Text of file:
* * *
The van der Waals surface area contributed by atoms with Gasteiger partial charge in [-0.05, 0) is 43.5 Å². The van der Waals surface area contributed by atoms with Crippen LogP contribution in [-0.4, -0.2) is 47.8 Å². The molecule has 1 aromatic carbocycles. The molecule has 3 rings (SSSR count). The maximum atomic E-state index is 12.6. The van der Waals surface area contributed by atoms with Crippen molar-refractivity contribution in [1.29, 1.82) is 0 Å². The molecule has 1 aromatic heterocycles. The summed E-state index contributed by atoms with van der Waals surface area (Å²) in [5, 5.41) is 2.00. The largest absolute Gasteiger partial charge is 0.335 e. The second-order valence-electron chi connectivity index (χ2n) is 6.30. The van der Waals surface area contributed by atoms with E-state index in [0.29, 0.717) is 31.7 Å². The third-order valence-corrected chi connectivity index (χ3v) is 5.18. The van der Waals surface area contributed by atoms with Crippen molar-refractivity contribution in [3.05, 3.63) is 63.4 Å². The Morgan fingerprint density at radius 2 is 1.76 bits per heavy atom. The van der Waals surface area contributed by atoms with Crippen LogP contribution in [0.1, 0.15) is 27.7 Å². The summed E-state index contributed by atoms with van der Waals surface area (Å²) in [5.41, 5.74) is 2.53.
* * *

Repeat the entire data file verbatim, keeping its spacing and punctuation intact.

The van der Waals surface area contributed by atoms with Gasteiger partial charge in [-0.05, 0) is 43.5 Å². The van der Waals surface area contributed by atoms with Crippen LogP contribution in [-0.4, -0.2) is 47.8 Å². The molecule has 1 aromatic carbocycles. The molecule has 3 rings (SSSR count). The maximum atomic E-state index is 12.6. The van der Waals surface area contributed by atoms with Crippen molar-refractivity contribution in [1.29, 1.82) is 0 Å². The molecule has 1 aromatic heterocycles. The summed E-state index contributed by atoms with van der Waals surface area (Å²) in [5, 5.41) is 2.00. The largest absolute Gasteiger partial charge is 0.335 e. The second-order valence-electron chi connectivity index (χ2n) is 6.30. The van der Waals surface area contributed by atoms with E-state index in [0.29, 0.717) is 31.7 Å². The third-order valence-corrected chi connectivity index (χ3v) is 5.18. The van der Waals surface area contributed by atoms with Crippen molar-refractivity contribution in [3.05, 3.63) is 63.4 Å². The Morgan fingerprint density at radius 2 is 1.76 bits per heavy atom. The van der Waals surface area contributed by atoms with Crippen LogP contribution in [0.1, 0.15) is 27.7 Å². The summed E-state index contributed by atoms with van der Waals surface area (Å²) in [5.41, 5.74) is 2.53.